A WEAKENING £ is raising the possibility of a green rate devaluation, which would raise intervention prices.
For a 1% devaluation to occur, the £ has to trade at an average of DM2.84 during a 10-day reference period. This level equates to the -2% minimum gap between sterlings market value and the green £ rate needed to trigger a devaluation.
As FW went to press, the average gap for the current 10-day period was -1.9%, with just two days to go. "It looks like we have a 50-50 chance of a devaluation," said Gerald Mason.
If triggered, the devaluation would raise the intervention price by about 80p/t. It would also raise the sterling equivalent of pig export refunds, and increase beef intervention prices.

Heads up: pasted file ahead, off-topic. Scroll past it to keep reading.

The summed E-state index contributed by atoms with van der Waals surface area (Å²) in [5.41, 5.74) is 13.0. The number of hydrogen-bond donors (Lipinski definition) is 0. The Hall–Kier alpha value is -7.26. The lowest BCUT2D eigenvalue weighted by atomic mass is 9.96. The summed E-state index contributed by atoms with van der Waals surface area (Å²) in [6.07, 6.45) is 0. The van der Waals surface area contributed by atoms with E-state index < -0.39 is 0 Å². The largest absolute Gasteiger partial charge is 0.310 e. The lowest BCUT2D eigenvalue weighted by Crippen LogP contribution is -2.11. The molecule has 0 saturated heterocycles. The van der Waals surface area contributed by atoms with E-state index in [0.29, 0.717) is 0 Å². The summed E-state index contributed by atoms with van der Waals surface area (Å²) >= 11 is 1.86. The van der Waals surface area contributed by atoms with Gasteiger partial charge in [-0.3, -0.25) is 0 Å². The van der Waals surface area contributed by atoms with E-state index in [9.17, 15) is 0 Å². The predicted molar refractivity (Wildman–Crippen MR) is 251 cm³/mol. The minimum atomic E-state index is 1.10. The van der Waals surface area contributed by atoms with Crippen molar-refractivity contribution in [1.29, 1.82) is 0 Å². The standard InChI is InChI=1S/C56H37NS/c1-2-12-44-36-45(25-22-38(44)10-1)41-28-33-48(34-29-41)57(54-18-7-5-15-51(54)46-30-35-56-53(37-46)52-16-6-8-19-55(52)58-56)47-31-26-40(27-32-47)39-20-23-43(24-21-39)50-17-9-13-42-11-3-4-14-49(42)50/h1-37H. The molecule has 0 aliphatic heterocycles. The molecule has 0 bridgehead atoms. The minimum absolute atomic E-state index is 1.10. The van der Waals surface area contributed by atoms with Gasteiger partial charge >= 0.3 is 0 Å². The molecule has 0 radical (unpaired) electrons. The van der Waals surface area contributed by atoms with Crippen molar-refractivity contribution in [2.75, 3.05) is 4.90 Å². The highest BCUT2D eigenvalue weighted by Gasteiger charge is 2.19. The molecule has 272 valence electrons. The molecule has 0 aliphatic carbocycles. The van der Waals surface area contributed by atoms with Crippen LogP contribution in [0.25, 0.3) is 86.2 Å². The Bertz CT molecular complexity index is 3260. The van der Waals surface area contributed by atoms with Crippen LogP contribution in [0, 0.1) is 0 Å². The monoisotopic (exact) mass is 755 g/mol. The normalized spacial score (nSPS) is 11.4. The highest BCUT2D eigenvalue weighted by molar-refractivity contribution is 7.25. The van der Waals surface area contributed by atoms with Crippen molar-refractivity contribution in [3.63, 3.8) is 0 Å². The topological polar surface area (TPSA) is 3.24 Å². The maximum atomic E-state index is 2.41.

The weaker £, coupled with brisk spot trade, raised ex-farm grain prices through last weekend by about £2/t, to £69-£70/t. Further increases this week were hampered by the UK pricing itself out of the export market. *